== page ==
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Jose Duque's ZUMBATRES | Gathering in Blue

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Bill Bruford Michel Camilo Pat Metheny

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Jazz: World Fusion Jazz: Contemporary Jazz Moods: Type: Experimental
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Gathering in Blue

by Jose Duque's ZUMBATRES

Contemporary Jazz Fusion, mixing sounds from Afro Latin, Brazilian and Flamenco Music.
Genre: Jazz: World Fusion
Release Date: 

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  Song Share Time Download
1. Horizonte
7:19 $0.99
2. Feel & Perceive
6:21 $0.99
3. F# Pillow Song
8:59 $0.99
4. Counterpoint Cafe
8:24 $0.99
5. Gathering in Blue
5:27 $0.99
6. Where the Heart Is
8:21 $0.99
7. Azucar Pa'l Alma
6:12 $0.99
Downloads are available as MP3-320 files.


Album Notes
There is a border between music genres - jazz to blues, Flamenco to fusion, rock to pop, that, when crossed successfully, creates a sound you want to hear more of. It is just this crossing of borders that Venezuelan-born drummer/composer Jose Duque masters in his latest album, Gathering in Blue. A colorful, melodic mix of odd meter, minor blues, Flamenco scale and Latin rock, all skillfully complementing a jazz groundwork, Gathering in Blue is at once melancholic and joyful, complex and startlingly simple.

The range of sounds in the new album, released in June 2004, derives from the many and varied sources that have influenced Jose Duque since his childhood days in Caracas. The pensive "Counterpoint Café" came to life in an Algerian restaurant with the same name, and its Camilo-esque style speaks to a longing for old friends and warm cultures. "Where the Heart is", with its Flamenco rhythm, creates as well a longing for home. The title track, "Gathering in Blue" has an unpredictable, magical sound based on an odd meter, opening with a unison melody, followed by a dispersed and sparse sax solo, and then the full band gathering in a minor blues. The result is primal and simple, powerful and elated.

Duque's music is cinematic, relating more to images than words. There is an open sound to the album; one can envision a prairie, an open landscape, blue skies, nostalgia. When asked who would most appreciate the new album, Jose answered "anyone who likes jazz but also has an open mind to it." Influencing Jose are favorites Pat Metheny, whose style is most prevalent in "Horizonte", as well as Bill Frisell, Bill Bruford, Thelonius Monk and Michel Camilo.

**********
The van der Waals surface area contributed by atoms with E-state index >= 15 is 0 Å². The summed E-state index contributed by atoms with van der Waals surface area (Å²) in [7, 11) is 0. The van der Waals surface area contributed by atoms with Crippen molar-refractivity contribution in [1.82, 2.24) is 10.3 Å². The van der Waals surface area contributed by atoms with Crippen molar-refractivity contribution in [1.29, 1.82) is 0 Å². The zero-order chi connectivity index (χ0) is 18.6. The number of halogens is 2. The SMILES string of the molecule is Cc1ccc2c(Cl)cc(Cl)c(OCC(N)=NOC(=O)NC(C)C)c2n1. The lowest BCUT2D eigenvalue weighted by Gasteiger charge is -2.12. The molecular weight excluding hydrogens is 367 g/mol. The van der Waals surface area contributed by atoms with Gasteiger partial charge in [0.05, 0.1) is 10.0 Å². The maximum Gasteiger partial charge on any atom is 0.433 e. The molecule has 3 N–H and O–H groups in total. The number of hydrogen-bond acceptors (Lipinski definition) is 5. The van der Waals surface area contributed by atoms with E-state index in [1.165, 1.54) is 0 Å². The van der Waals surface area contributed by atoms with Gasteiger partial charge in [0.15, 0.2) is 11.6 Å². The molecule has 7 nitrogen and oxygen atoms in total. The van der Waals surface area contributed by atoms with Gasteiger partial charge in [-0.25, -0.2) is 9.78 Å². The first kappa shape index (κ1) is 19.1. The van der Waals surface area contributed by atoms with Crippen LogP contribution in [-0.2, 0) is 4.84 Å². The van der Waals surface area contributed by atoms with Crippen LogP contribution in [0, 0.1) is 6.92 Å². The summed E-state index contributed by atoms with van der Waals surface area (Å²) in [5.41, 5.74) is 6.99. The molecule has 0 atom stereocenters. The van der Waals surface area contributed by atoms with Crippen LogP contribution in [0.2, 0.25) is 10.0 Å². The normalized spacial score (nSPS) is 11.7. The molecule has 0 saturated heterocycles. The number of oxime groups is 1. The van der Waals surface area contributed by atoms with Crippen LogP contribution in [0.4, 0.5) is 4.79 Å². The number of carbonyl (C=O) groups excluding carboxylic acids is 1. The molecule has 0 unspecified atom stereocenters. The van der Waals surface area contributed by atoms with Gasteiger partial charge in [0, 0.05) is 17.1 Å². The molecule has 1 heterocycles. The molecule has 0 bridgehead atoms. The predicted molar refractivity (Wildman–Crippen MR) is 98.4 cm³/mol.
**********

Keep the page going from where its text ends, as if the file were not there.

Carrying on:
Joining Jose to form ZumbaTres are top musicians from the Seacoast New Hampshire area, including pianist Jeff Auger, bassist Jesse Stern, guitarist Chris Weisman and saxophonist Chel Illingworth. The origins of today's ZumbaTres is The Zumbao Trio, which featured Luis Gonzalez on guitar and Jeremy Hill on bass. The band came out with an album, Zumbao Trio, in 2001. Jose has performed with "Amaya: Flamenco Sin Limites", Venezuelan pop artist Felix Roman, Juan Francisco, Roldan Pena's Jazz 3, Flamenco y Duende, and Sara es Rara. He is also currently the drummer/percussionist for The Randy Armstrong Trio.



to write a review

Juan J Gil

Outstanding...! A sound of his own
A CD you can enjoy in your car, either riding to your office or to your house... at home, alone or in good company... Duque's new CD is a way better than his previous, a superb blend of Jazz and other sounds/rhythms; you really won't regret having it...

The Wire

this is a fine debut from an equally fine group of musicians
The recording has a nice, warm , live-in-the-studio vibe that is often missing from studio recordings these days. The tunes evoke a variety of moods and, overall, they’re very tight. Tunes like “horizonte’ and “counterpoint café” have a nice Pat Metheny-influenced sound, while the title cut, “gathering in Blue” sounds like it’s straight out of the book of Bill Bruford’s Earthworks band, with its use of odd meters before settling into a burning Songo or Afro-Cuban groove. Yet these influences are more implied than derivative.

“Where the heart is” a beautiful ballad on the Spanish Tango Flamenco(not to be confused with the Argentinean Tango) features some of the deepest and most meaningful writing on the CD. The recording closes with a burning samna, “azucar pa’l alma”.

Overall this is a fine debut from an equally fine group of musicians. And it serves as a notice that the future of the local jazz scene is in assured and capable hands-those of musicians like Jose Duque and his ZumbaTres.
Alan Chase,
The Wire,
Portsmouth NH

Ask Manny

Seamless blend of musical styles that delivers on its promise
Jose Duque's drums and compositions (he wrote six of the songs in the album) managed to seamlessly blend a host of musical styles and influences in his 'Gathering in Blue', with the aid of some great musicians. The sound of Chris Weisman's guitar reminisces of Pat Metheny as much as it brings other great guitarists to mind, such as Bill Frisell and Ry Cooder. The sax of Chel Illingworth doesn't lag behind, putting the stamp of great jazz music to Jose's production. Jeff Auger's delivers chords that range from outright latin-flavored (with the aid of percussion) to straight up jazz, fusing with Jesse Stern's impeccable bass work and Chel's horn in a way that brought to mind some of King Crimson's flirting with jazz during their 'Islands' period, or Bill Bruford's "Earthworks".All in all, the album, with a very acoustic flavor all throughout its seven solid tracks, leaves you with a feel of completeness and knowing you've heard some music that not only breaks style boundaries in a succesful fashion, but also brings Venezuelan Jose Duque's to the front of the jazz territory. My favorites, hands down: the opening theme, "Where The Heart Is" and the contagious last song.